Zebras are iconic for their distinctive coats, but have you ever wondered whether zebras are white with black stripes or black with white stripes?
The stunning black-and-white coloration of the zebra's hide stands out in stark contrast with the dry, brown-and-green, treeless grasslands and savannah woodlands of their home territories of East and southern Africa, according to the African Wildlife Foundation (opens in new tab).
These stripes are unique to each individual. There are three zebra species living today — the plains zebra (Equus quagga), the mountain zebra (E. zebra) and the Grevy's zebra (E. grevyi) — and each of those species has a different striping pattern, too. For some, the darker portions of their hide are black, whereas others have browner coloring, and some have stripes only on their bodies but not on their legs. An extinct subspecies of the plains zebra called a quagga (E. quagga quagga) had minimal striping on its head, mane and neck, according to The Quagga Project (opens in new tab).
Despite these different patterns and coloring, all zebras have the same skin color: black, said Tim Caro, a behavioral and evolutionary ecologist and conservation biologist at the University of California, Davis. However, this doesn't answer the question of whether their fur is black with white stripes or vice versa. For that, we have to look to the zebra's melanocytes, or the cells that produce pigment for their fur.
Although zebras have black skin, different developmental processes determine their fur color, just like a light-skinned person can have dark hair, Caro said. In fact, zebras actually have more light-colored hair than dark — their bellies are usually light — so it may seem that zebras are white with black stripes.
But that's not the case. Here's why: Every piece of hair — both light and dark — grows from a follicle filled with melanocyte cells, according to a 2005 review in the Journal of Investigative Dermatology (opens in new tab). These cells produce a pigment that determines the color of hair and skin. This pigment is known as melanin; a lot of melanin leads to darker colors, like dark brown or black, while less melanin leads to lighter colors, such as hazel or blond, Live Science previously reported. Zebras' black fur is chock-full of melanin, but melanin is absent from white fur, in essence, because the follicles that make up the stripes of white hair have "turned off" melanocytes, meaning they don't churn out pigment.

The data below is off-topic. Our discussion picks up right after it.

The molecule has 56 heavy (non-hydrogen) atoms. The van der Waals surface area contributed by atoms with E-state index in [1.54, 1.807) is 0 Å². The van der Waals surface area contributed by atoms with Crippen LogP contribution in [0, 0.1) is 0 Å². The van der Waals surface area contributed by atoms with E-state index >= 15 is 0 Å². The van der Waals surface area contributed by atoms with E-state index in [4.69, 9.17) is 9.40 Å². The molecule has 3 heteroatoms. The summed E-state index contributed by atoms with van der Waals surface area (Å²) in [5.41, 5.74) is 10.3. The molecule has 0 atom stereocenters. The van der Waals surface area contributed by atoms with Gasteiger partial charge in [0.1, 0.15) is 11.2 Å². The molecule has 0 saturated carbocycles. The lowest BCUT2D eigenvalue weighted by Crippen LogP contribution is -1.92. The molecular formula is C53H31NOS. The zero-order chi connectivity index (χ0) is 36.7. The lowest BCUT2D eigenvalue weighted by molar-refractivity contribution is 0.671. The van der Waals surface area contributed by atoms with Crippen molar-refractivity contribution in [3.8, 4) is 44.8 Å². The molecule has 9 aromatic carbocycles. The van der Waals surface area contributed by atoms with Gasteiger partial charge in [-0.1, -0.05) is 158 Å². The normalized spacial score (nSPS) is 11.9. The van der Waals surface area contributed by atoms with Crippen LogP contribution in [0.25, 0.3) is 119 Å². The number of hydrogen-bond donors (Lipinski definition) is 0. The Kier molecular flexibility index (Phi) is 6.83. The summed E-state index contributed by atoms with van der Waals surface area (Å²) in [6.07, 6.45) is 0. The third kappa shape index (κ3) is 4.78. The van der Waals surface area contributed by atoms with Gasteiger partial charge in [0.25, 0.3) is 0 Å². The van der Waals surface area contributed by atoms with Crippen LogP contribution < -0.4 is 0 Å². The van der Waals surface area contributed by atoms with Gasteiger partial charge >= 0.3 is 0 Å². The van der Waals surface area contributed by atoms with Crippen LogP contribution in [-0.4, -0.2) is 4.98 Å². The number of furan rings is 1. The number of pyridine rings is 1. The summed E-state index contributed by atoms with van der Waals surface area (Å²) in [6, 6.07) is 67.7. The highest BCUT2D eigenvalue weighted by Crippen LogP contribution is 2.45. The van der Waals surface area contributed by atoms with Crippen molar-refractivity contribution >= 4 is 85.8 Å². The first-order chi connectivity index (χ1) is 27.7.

The production of melanin from melanocytes is "prevented during the development of a white hair, but not of a black hair," Caro told Live Science in an email. In other words, for zebras, the animals' default state is to produce black hair, making them black with white stripes, according to Brittanica (opens in new tab).
The exact biological processes behind the zebra's stripes aren't known, but in African striped mice (Rhabdomys pumilio), which have light and dark stripes running along their furry bodies, the gene Alx3 is more active along light stripes than dark stripes, according to a 2016 study in the journal Nature (opens in new tab). Alx3 effectively stops a master regulator gene in charge of melanocyte development, leading to light-colored hair, the researchers found.
So, why is the zebra black with white stripes? This unique pattern may keep away biting flies, according to research by Caro and his colleagues. In a study published in 2020 in the journal Proceedings of the Royal Society B (opens in new tab), they found that African horseflies landed less frequently on horses wearing striped or checked rugs than they did on horses wearing solid-colored rugs. These biting flies can carry diseases that are fatal to zebras.
"There are very few mammals indeed with contrasting stripes like a zebra," Caro said. "The okapi has similar stripes on the rump, but other than that, no other species has really distinct black and white stripes. My guess is that the fly deterrent function is unique to equids because they are so susceptible to the diseases carried by certain biting flies in Africa."
Originally published on Live Science.